Rawson MD rebuts allegations of "Spin"

DECEMBER SALES WERE 27 % UP.

Are South African Estate Agents trying to talk the market up, or are they, by and large, honest analysts of the property scene?

One company, Rawson Properties, has always claimed to be in the latter category – but has recently found itself and its media liaison man, Tim Cartwright, the target of criticism for putting a spin on its figures.

Tony Clarke, MD of the Rawson Group says that a statement by Bill Rawson, chairman of Rawson Properties, that the group’s December 2008 sales were significantly up on those of 2007 was “absolutely correct” and not in any way “spin”- and he wants the world to know this.

“In late December when the report was made we did not have final figures and had to take into account that although the trend was definitely upward certain sales were still to be finalised. However by 8th January we were able to confirm that our December 2008 sales were 27 % up on those of December 2007.”

Although surprising, said Clarke, this does not in his view necessarily mean that the market has bottomed out but it probably does indicate that the collapse - trauma period is over “and the patient is in convalescence”

“Right now,” he said, “it is significant that since August 2008 there has been a slow but discernible improvement month by month, with one exception, October. Looking ahead and trying to give a prediction as to when we will be into “normal” trading conditions with prices rising once again is very difficult – rather like trying to predict when the universe will implode.

“My view which is based on a range of available figures, is that on the grandfather clock cycle, which we at Rawson’s have always found valid, the property sector is into an initial recovery phase and is heading for a marked upswing in the second half of 2009. Now, therefore, would be a good time to buy provided it is always borne in mind that it is possible to lose money even in a good property market but that, in my experience, long term investments i.e. those in the market for five years or more always show a profit.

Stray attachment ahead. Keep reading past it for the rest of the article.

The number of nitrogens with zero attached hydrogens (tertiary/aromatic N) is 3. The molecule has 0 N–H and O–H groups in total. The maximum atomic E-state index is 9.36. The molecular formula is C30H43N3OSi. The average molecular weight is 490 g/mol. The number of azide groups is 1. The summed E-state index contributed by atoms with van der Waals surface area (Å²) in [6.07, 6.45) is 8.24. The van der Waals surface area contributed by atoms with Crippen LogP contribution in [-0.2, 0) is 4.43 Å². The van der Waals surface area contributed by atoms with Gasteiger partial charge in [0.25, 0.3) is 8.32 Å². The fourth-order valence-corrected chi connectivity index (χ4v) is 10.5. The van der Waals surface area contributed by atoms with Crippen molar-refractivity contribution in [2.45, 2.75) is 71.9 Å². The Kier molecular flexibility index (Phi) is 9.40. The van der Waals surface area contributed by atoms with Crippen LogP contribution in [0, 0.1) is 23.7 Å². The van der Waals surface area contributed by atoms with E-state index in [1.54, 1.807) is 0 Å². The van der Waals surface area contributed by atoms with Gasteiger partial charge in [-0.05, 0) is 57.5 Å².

Business confidence, said Clarke, was reported in the financial press to have hit a 20 year low in the same month (December) that Rawson experienced its upswing but it is likely, he said, to be boosted by four or five factors regularly mentioned by property spokespeople.

“The most important of these is very definitely a probable drop of 50 to 100 base points in the interest rate after the February meeting of the Monetary Policy Committee – and this will almost certainly be followed by further cuts.”

Also pushing the market, said Clarke, are the lower petrol price and the reduced CPIX both good reasons to continue to lower the interest rates. Equally important, he said, is the R600 billon infrastructural investment package implemented by finance Minister Trevor Manuel who, Clarke quoted, foresees the current 3,2% growth rate increasing to 4,3% over 2009/2010.

Clarke reminded sceptics that day-to-day residential requirements caused by transfers, promotions, redundancies, moving to be closer to schools, divorce and death always provide a base-load turnover, even in a slow property market – and, he said, Rawson has had its fair share of this trade.

“I find it particularly interesting that a small but well informed handful of investors has now come back to us and is favouring property rather than the stock exchange”, he said.” “I foresee this continuing to happen for at least a year because prices are currently so favourable.”

Article from: www.rawson.co.za